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Up to Speed on Deep Learning: February Update

Sharing some of the latest research, announcements, and resources on deep learning.

By Isaac Madan

Continuing our series of deep learning updates, we pulled together some of the awesome resources that have emerged since our last post. In case you missed it, here are our past updates: November, September part 2 & October part 1, September part 1, August part 2, August part 1, July part 2, July part 1, June, and the original set of 20+ resources we outlined in April. As always, this list is not comprehensive, so let us know if there’s something we should add, or if you’re interested in discussing this area further.

Research

High-Resolution Image Inpainting using Multi-Scale Neural Patch Synthesis by Chao Yang et al of USC. A novel deep learning approach to filling in large holes in images effectively. GitHub repo here.

Pixel Recursive Super Resolution by Dahl et al of Google. Researchers at Google Brain demonstrates a deep learning method of generating higher resolution images from lower resolution, pixelated images.

Domain Transfer Network implemention by Yunjey Choi. TensorFlow implementation of Unsupervised Cross-Domain Image Generation — generating novel images of previously unseen entities, while preserving their identity.

Announcements

Deep Learning Summer School and Reinforcement Learning Summer School by University of Montreal, organized by Yoshua Bengio. A conference aimed at graduate students and industrial engineers and researchers who already have some basic knowledge of machine learning (and possibly but not necessarily of deep learning) and wish to learn more about this rapidly growing field of research. June 26th to July 4th, 2017. Applications due March 20th, apply here.

The AWS Deep Learning AMI, Now with Ubuntu by Joseph Spisak of AWS. Amazon announces that you can now run deep learning in the cloud via Ubuntu instances that have popular frameworks pre-installed, like TensorFlow, Caffe, etc.

Announcing TensorFlow 1.0 by Google. At the TensorFlow Developer Summit in mid-February in Mountain View, Google announces the official 1.0 release of TensorFlow. The framework is now being used in over 6000 open source repositories.

Resources

Generative Adversarial Networks (GANs) in 50 lines of code (PyTorch)by Dev Nag, CTO of Wavefront. An explanation of GANs and a simple way to get started with them. GitHub repo here.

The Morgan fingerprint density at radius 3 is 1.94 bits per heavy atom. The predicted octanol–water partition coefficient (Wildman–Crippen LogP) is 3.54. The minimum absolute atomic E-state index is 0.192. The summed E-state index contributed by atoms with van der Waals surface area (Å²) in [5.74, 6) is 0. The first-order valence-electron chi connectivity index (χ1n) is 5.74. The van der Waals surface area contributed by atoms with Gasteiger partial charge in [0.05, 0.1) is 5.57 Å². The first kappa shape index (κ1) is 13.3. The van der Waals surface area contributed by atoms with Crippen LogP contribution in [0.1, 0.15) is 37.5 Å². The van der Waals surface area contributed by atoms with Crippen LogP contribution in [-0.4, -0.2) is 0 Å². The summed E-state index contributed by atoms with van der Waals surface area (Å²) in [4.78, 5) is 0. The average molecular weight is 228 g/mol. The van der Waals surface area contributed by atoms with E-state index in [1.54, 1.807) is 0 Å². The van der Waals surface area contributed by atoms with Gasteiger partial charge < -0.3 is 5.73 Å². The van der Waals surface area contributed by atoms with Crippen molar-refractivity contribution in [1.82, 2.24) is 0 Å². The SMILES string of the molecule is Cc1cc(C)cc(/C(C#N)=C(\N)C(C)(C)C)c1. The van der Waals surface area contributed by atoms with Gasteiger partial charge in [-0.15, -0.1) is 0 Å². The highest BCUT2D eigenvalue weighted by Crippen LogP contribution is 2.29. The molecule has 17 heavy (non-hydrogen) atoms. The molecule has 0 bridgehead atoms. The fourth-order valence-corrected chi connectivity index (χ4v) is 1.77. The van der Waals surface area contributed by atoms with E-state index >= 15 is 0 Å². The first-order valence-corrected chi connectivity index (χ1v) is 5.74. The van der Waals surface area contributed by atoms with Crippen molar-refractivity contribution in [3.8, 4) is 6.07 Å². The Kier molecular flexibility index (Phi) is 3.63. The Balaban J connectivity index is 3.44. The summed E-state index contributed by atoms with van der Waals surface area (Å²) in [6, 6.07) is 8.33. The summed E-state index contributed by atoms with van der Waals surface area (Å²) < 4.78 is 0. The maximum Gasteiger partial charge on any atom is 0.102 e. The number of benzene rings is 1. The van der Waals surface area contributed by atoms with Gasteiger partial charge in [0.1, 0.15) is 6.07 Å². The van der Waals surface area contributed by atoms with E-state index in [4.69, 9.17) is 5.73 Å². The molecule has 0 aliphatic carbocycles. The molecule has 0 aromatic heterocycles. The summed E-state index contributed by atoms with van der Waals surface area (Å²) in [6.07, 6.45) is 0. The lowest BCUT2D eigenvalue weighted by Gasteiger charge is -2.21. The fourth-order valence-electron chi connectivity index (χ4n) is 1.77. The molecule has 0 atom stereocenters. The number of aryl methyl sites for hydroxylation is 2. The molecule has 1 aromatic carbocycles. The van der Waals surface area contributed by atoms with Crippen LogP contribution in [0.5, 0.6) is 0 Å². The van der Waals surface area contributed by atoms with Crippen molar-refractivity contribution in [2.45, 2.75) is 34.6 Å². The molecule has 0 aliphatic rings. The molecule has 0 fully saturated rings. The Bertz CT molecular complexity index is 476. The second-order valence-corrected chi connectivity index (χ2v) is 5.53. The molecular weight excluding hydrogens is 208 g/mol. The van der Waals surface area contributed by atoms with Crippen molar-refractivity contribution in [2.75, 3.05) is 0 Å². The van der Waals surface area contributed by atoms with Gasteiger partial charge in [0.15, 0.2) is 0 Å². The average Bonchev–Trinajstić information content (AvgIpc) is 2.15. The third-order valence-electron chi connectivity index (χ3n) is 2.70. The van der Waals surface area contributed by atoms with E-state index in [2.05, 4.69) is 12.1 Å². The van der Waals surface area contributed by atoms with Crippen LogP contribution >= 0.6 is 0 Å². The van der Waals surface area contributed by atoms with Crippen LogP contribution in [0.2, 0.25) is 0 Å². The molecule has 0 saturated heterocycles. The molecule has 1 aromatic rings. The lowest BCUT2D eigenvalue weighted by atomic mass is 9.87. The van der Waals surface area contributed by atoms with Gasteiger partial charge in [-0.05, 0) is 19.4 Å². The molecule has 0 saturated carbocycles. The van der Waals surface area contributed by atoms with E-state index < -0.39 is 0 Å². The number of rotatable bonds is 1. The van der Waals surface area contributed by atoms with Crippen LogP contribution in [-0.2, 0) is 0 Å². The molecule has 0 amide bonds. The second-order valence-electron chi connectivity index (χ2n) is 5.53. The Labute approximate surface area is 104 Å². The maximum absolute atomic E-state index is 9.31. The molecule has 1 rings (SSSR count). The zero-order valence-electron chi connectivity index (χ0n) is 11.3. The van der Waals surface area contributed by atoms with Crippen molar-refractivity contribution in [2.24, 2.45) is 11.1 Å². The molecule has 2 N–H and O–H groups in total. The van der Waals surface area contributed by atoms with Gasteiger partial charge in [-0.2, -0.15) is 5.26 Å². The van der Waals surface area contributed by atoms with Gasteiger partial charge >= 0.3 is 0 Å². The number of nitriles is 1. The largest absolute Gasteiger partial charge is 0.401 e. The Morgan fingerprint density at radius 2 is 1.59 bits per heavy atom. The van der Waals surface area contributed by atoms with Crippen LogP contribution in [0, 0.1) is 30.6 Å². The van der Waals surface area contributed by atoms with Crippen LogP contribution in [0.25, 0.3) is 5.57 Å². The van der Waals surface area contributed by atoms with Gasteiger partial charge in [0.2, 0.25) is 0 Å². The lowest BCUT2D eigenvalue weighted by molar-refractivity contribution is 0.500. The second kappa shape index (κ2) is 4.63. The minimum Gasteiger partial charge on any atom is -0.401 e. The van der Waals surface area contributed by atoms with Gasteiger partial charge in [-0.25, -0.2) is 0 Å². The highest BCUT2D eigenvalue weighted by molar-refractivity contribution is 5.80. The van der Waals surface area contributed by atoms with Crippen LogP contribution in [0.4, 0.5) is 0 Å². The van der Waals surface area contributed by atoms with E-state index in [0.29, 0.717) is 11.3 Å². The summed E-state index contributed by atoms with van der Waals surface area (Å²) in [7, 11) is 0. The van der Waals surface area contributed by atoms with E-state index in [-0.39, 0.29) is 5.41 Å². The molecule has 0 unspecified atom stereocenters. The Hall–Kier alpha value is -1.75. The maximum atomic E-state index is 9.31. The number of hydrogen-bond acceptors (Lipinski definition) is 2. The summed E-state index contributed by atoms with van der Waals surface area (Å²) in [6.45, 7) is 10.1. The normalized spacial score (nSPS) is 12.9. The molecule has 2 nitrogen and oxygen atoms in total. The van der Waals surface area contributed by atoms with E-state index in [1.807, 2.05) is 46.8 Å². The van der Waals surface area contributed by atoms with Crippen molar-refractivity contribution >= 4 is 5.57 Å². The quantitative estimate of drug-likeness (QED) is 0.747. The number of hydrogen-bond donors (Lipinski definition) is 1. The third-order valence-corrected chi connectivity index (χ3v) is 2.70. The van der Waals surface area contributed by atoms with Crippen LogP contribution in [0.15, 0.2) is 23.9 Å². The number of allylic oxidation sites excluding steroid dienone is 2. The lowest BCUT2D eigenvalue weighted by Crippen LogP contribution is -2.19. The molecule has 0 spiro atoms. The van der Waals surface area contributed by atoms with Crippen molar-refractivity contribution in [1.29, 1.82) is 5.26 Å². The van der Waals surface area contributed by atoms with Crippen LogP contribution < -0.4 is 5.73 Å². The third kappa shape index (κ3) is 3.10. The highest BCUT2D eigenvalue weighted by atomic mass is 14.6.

Dissecting Reinforcement Learning by Massimiliano Patacchiola of Plymouth University. An in-depth explanation of reinforcement learning, with an accompanying GitHub repo for code and resources discussed — found here.

Training a deep learning model to steer a car in 99 lines of code by Matt Harvey. Using Udacity self-driving car simulator to train a generalized steering model for a car in under 100 lines of code.

10 Deep Learning Terms Explained in Simple English by Mike Waldron of Data Science Central. Brief explanations of common deep learning terms like backpropagation and gradient descent. Also helpful from the same site, 15 Deep Learning Tutorials.

Creating Human-Level AI by Yoshua Bengio (video). Exploring the path forward to human-level AI at the Beneficial AI 2017 Conference organized by the Future of Life Institute. Also, A Path to AI by Yann LeCun at the same conference.

Deep Reinforcement Learning: An Overview by Yuxi Li. Overview of recent advancements in deep reinforcement learning, alongside background explanation.

Learn TensorFlow and deep learning, without a PhD by Martin Gorner of Google Cloud Platform. Course for developers on deep learning basics and leveraging TensorFlow.

Duplicate Question Detection with Deep Learning on Quora Dataset by Eren Golge. Quora launched their first publicly available dataset in late January for developers to get a sense of the challenges in building a knowledge-sharing network. This exploration takes a deep learning approach to identifying duplicate questions.

Recurrent Neural Networks for Steering Through Time by MIT (video). Lecture 4 of course 6.S094: Deep Learning for Self-Driving Cars taught in Winter 2017 at MIT. Course website here. Lecture 4 slides here.


By Isaac Madan. Isaac is an investor at Venrock (email). If you’re interested in deep learning, we’d love to hear from you.

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